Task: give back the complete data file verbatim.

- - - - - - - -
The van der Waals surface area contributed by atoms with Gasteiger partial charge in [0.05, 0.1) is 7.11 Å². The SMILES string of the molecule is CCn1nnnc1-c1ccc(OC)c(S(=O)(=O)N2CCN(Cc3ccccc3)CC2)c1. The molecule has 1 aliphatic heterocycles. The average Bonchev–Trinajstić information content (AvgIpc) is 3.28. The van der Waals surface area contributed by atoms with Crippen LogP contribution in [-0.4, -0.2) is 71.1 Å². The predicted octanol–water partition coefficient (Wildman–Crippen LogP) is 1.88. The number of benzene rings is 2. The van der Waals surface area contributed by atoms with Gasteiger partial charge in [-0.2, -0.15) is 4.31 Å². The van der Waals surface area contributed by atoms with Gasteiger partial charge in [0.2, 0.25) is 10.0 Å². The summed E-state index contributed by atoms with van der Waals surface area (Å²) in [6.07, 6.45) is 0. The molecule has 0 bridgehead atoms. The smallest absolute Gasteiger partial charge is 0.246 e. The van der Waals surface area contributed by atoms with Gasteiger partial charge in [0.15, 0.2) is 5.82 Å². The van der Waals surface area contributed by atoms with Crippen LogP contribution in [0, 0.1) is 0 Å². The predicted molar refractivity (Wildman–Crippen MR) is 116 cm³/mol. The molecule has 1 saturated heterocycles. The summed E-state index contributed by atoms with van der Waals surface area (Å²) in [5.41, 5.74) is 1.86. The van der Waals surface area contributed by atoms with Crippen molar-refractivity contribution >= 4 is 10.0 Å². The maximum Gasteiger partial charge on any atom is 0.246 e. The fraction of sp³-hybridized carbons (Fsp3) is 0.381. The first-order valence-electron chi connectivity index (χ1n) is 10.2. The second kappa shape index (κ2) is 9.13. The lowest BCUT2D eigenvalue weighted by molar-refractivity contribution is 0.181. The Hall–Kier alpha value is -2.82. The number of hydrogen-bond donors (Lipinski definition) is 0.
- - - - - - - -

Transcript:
The van der Waals surface area contributed by atoms with Gasteiger partial charge in [0.05, 0.1) is 7.11 Å². The SMILES string of the molecule is CCn1nnnc1-c1ccc(OC)c(S(=O)(=O)N2CCN(Cc3ccccc3)CC2)c1. The molecule has 1 aliphatic heterocycles. The average Bonchev–Trinajstić information content (AvgIpc) is 3.28. The van der Waals surface area contributed by atoms with Crippen LogP contribution in [-0.4, -0.2) is 71.1 Å². The predicted octanol–water partition coefficient (Wildman–Crippen LogP) is 1.88. The number of benzene rings is 2. The van der Waals surface area contributed by atoms with Gasteiger partial charge in [-0.2, -0.15) is 4.31 Å². The van der Waals surface area contributed by atoms with Gasteiger partial charge in [0.2, 0.25) is 10.0 Å². The summed E-state index contributed by atoms with van der Waals surface area (Å²) in [6.07, 6.45) is 0. The molecule has 0 bridgehead atoms. The smallest absolute Gasteiger partial charge is 0.246 e. The van der Waals surface area contributed by atoms with Gasteiger partial charge in [0.15, 0.2) is 5.82 Å². The van der Waals surface area contributed by atoms with Crippen LogP contribution in [0, 0.1) is 0 Å². The predicted molar refractivity (Wildman–Crippen MR) is 116 cm³/mol. The molecule has 1 saturated heterocycles. The summed E-state index contributed by atoms with van der Waals surface area (Å²) in [5.41, 5.74) is 1.86. The van der Waals surface area contributed by atoms with Crippen molar-refractivity contribution >= 4 is 10.0 Å². The maximum Gasteiger partial charge on any atom is 0.246 e. The fraction of sp³-hybridized carbons (Fsp3) is 0.381. The first-order valence-electron chi connectivity index (χ1n) is 10.2. The second kappa shape index (κ2) is 9.13. The lowest BCUT2D eigenvalue weighted by molar-refractivity contribution is 0.181. The Hall–Kier alpha value is -2.82. The number of hydrogen-bond donors (Lipinski definition) is 0.